One man’s misery is another man’s opportunity to bag a bargain. And, as the number of properties repossessed by mortgage lenders rises, savvy buyers are snapping up unbeatable deals.
The latest figures from UK Finance, the banking trade body, reveals that the number of homeowner properties taken into possession in the final quarter of last year rose 17 per cent on the same period in 2018.
This was accompanied by a 20 per cent jump in the number of buy-to-let properties repossessed.
As the number of properties repossessed by mortgage lenders rises, savvy buyers are snapping up unbeatable deals
This is still a relatively small number overall (1,990 properties) and remains far below the levels of repossessions seen in the years following the financial crash, but numbers have been creeping up.
Bruce Burkitt, founder of property development and acquisitions firm Property Experts, says one perk of buying a repossessed property is that you are dealing with a ‘motivated seller’, aware the property has to be sold and, therefore, more willing to negotiate on price.
‘Pricing is likely to be more realistic from the start because a quick sale is required.’
Barry Abbott saw first-hand the potential to land a great deal when he bought a repossessed Victorian townhouse on Southend seafront for £290,000, about £100,000 under market value.
The property was offered on a closed bidding process, where interested parties had to make secret bids. The winning bidder would then need to be able to complete within 28 days.
Abbott says: ‘As long as you go into it with the funding in place, and you’ve done your sums, then you can get a good deal.’
So how do you find a repossessed property? Lenders who take a property into possession will often put it on the market with a local estate agent.
James Hogan, an estate agent with Yopa, says that while an agent won’t generally advertise that the property has been repossessed, there may be clues in the listing.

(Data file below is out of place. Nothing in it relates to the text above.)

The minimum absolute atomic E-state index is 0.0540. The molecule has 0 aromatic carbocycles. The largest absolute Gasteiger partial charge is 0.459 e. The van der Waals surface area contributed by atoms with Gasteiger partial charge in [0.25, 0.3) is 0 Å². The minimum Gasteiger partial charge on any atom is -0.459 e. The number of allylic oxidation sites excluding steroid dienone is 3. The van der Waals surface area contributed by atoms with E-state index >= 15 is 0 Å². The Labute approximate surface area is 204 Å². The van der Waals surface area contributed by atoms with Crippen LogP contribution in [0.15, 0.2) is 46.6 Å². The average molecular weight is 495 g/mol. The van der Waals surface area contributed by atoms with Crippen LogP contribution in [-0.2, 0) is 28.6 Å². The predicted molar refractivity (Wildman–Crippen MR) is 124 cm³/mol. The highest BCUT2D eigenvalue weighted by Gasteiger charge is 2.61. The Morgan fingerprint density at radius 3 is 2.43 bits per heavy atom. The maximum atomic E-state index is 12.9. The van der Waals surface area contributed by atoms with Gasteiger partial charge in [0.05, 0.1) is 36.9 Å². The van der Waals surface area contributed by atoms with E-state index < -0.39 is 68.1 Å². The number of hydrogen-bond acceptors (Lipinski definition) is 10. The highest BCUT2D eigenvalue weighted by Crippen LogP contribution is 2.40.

‘The properties will usually be empty, with air fresheners on the windowsills. Sometimes curtains are tied up — and a good indication is the price is normally far lower than the street’s value.’
Burkitt says that because buyers associate repossessed properties with being a bargain, they often attract a lot of interest, which can push the price up.
He suggests introducing yourself to local estate agents, so that you are in the forefront of their minds when a repossession case comes up.
He adds: ‘It’s also best to get to know agents who aren’t part of a multi-branch network agency, without heavy online exposure, as you’ll face less competition.’
If the estate agent fails to sell the property, the lender may turn to a dedicated property auction.
Spotting a repossessed property is easier in these cases.
Auctioneers publish a catalogue of the lots in advance of the auction itself, and will highlight which properties are repossessions.
It’s recommended that you book a viewing in advance, while some interested parties also get their solicitors to check the legal pack, which is available before the day of the auction itself.
If you make the winning bid, then you will need to pay a 10 per cent deposit on the day, with the rest of the money due within 28 days.
The need to be able to move swiftly in order to complete on the purchase of a repossessed property, whether through an estate agent or at auction, means that they often appeal to cash buyers.
But Hogan argues they can still be an option for aspiring homeowners, too.
‘I have sold lots of repossession properties to first-time buyers, but they have to have everything in place when they make an offer, such as deposit, mortgage and solicitors.’
On the market: Up for auction